Acetaldehyde is a metabolite of alcohol oxidation is derived either from ethanol or tobacco and appears to act in the upper digestive tract as a local carcinogen in a dose-dependent and synergistic way. There us strong epidemiological, biochemical and genetic evidence supporting the role of the first metabolite of alcohol oxidation--acetaldehyde--as a common denominator. Acetaldehyde has direct carcinogenic and mutagenic effects by modifying DNA

ALDH2-deficiency and high active ADH1C result in two- to threefold salivary acetaldehyde concentrations after a dose of alcohol and this prevails for as long as ethanol is present in the blood and saliva. Alcohol is metabolized to acetaldehyde locally in the oral cavity by microbes representing normal oral flora. Poor oral hygiene, heavy drinking and chronic smoking modify oral flora to produce more acetaldehyde from ingested alcohol. Also, tobacco smoke contains acetaldehyde, which during smoking becomes dissolved in saliva. Via swallowing, salivary acetaldehyde of either origin is distributed from oral cavity to pharynx, esophagus and stomach.

 

Spotlight

WineDoctors in the News: Alcohol and Hypertension

from the International Scientific Forum on Alcohol Research - Critique 101: A review of the association of alcohol consumption with the risk of developing hypertension — 22 January 2013
Briasoulis A, Agarwal V, Messerli FH.  Alcohol consumption and the risk of hypertension in men and women:  A systematic review and meta-analysis.  J Clin Hypertens 2012;14:792-798.
Authors’ Abstract
Heavy alco [ ... ]


The Doctors Are In

Positive Effect of Moderate Alcohol Consumption on Diabetes

MB asks: Why do diabetics who drink moderately have improved blood glucose control?

WineDoctors’ response:
Alcohol is considered a nutrient because it has caloric value.  Carbohydrates have 4kcal/gm; proteins have 4kcal/gm; alcohol has 7kcal/gram and; fat has 9 kcal/gram.  Remember that the body cannot store alcohol.  Alcohol calories are used first over calories from other sources.

Alcohol is metabolized via the carbohydrate/glucose pathway.  The first step in the metabolism of digestible carbohydrate is the conversion of complex carbohydrates to simpler, soluble forms that can be transported across the intestinal wall and delivered to the tissues.  Insulin is a hormone produced by the pancreas.  It regulates our blood glucose levels.  One of the ways insulin does this is by stim [ ... ]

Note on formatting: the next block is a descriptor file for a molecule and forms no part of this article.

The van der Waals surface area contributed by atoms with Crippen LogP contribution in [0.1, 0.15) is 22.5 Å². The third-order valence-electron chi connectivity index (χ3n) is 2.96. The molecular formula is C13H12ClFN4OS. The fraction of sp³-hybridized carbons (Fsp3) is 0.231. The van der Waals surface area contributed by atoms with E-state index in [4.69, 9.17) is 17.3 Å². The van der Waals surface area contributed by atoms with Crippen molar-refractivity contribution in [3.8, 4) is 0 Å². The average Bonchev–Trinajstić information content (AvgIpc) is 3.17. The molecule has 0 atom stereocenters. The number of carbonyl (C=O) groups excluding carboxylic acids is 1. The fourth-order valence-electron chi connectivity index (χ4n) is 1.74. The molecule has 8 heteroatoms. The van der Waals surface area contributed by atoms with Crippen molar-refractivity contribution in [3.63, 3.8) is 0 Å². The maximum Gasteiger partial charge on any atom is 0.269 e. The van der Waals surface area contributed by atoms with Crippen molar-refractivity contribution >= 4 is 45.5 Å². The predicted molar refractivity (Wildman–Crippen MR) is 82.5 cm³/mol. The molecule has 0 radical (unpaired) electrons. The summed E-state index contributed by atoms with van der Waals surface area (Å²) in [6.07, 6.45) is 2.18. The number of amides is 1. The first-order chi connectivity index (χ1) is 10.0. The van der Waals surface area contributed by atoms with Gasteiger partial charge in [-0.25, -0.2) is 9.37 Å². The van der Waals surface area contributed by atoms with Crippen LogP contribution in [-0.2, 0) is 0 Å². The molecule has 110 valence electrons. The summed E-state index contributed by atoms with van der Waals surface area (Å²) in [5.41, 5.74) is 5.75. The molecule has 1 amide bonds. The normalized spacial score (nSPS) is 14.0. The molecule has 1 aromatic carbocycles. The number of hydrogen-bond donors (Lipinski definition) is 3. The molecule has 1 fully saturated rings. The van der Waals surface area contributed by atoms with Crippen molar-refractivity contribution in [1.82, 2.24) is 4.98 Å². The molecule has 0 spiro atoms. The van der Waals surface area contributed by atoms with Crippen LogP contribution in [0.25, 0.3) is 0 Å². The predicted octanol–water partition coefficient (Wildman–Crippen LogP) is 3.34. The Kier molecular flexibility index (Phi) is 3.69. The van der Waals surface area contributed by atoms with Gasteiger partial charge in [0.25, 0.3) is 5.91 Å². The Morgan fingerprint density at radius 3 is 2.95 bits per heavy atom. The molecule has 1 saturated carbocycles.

More News

Alcohol-Attributable Cancer Deaths and Years of Potential Life Lost in the United States.

Alcohol-Attributable Cancer Deaths and Years of Potential Life Lost in the United States.
Nelson DE, Jarman DW, Rehm J, Greenfield TK, Rey G, Kerr WC, Miller P, Shield KD, Ye Y, Naimi TS.

Abstract
Object [ ... ]


The effect of different alcohol drinking patterns in early to mid pregnancy on the child's intelligence, attention, and executive function.

BJOG. 2012 Jun 20. [Epub ahead of print]

Kesmodel U, Bertrand J, Støvring H, Skarpness B, Denny C, Mortensen E; the Lifestyle During Pregnancy Study Group.

Abstract
The Lifestyle During Pregnancy Study [ ... ]


The effects of low to moderate alcohol consumption and binge drinking in early pregnancy on executive function in 5-year-old children.

BJOG. 2012 Jun 20. [Epub ahead of print]

Skogerbø A, Kesmodel U, Wimberley T, Støvring H, Bertrand J, Landrø N, Mortensen E.

Abstract
The effects of low to moderate alcohol consumption and binge drin [ ... ]


The effects of low to moderate alcohol consumption and binge drinking in early pregnancy on selective and sustained attention in 5-year-old children.

BJOG. 2012 Jun 20. [Epub ahead of print]

Underbjerg M, Kesmodel U, Landrø N, Bakketeig L, Grove J, Wimberley T, Kilburn T, Svaerke C, Thorsen P, Mortensen E.

Abstract
The effects of low to moderate alc [ ... ]


The effects of low to moderate prenatal alcohol exposure in early pregnancy on IQ in 5-year-old children.

BJOG. 2012 Jun 20. [Epub ahead of print]

Falgreen Eriksen HL, Mortensen E, Kilburn T, Underbjerg M, Bertrand J, Støvring H, Wimberley T, Grove J, Kesmodel U.

Abstract
The effects of low to moderate pren [ ... ]


Poll

I would try more red wine if I knew the maker made special efforts to help me avoid a wine headache.
 

RSS | Syndicate

follow us on twitter